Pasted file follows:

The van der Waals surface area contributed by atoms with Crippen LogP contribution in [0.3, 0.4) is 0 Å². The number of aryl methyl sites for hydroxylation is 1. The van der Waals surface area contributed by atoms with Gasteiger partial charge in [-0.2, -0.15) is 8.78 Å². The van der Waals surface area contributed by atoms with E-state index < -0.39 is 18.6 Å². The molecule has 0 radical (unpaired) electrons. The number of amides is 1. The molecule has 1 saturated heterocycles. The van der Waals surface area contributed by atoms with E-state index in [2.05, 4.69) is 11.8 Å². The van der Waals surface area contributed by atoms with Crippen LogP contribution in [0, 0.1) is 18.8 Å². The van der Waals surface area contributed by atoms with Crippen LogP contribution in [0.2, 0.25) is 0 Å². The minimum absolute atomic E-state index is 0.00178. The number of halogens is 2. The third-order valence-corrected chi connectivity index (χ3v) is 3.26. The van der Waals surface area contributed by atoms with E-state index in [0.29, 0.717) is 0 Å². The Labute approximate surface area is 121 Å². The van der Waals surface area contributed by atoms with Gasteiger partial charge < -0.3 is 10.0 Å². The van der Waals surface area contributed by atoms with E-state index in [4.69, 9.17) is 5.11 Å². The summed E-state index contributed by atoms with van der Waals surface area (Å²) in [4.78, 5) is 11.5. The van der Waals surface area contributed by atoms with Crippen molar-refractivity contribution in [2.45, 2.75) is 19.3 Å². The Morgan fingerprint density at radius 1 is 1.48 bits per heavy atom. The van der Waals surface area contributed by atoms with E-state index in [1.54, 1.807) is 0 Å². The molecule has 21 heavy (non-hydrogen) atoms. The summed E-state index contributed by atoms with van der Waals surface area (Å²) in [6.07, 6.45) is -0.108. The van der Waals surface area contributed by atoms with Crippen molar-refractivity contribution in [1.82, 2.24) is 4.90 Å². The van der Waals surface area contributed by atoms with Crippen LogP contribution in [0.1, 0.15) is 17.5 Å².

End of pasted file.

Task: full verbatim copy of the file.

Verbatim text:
The van der Waals surface area contributed by atoms with Crippen LogP contribution in [0.3, 0.4) is 0 Å². The number of aryl methyl sites for hydroxylation is 1. The van der Waals surface area contributed by atoms with Gasteiger partial charge in [-0.2, -0.15) is 8.78 Å². The van der Waals surface area contributed by atoms with E-state index < -0.39 is 18.6 Å². The molecule has 0 radical (unpaired) electrons. The number of amides is 1. The molecule has 1 saturated heterocycles. The van der Waals surface area contributed by atoms with E-state index in [2.05, 4.69) is 11.8 Å². The van der Waals surface area contributed by atoms with Crippen LogP contribution in [0, 0.1) is 18.8 Å². The van der Waals surface area contributed by atoms with Crippen LogP contribution in [0.2, 0.25) is 0 Å². The minimum absolute atomic E-state index is 0.00178. The number of halogens is 2. The third-order valence-corrected chi connectivity index (χ3v) is 3.26. The van der Waals surface area contributed by atoms with E-state index in [0.29, 0.717) is 0 Å². The Labute approximate surface area is 121 Å². The van der Waals surface area contributed by atoms with Gasteiger partial charge < -0.3 is 10.0 Å². The van der Waals surface area contributed by atoms with E-state index in [4.69, 9.17) is 5.11 Å². The summed E-state index contributed by atoms with van der Waals surface area (Å²) in [4.78, 5) is 11.5. The van der Waals surface area contributed by atoms with Crippen molar-refractivity contribution in [2.45, 2.75) is 19.3 Å². The Morgan fingerprint density at radius 1 is 1.48 bits per heavy atom. The van der Waals surface area contributed by atoms with E-state index in [1.54, 1.807) is 0 Å². The molecule has 21 heavy (non-hydrogen) atoms. The summed E-state index contributed by atoms with van der Waals surface area (Å²) in [6.07, 6.45) is -0.108. The van der Waals surface area contributed by atoms with Crippen molar-refractivity contribution in [1.82, 2.24) is 4.90 Å². The van der Waals surface area contributed by atoms with Crippen LogP contribution in [0.1, 0.15) is 17.5 Å².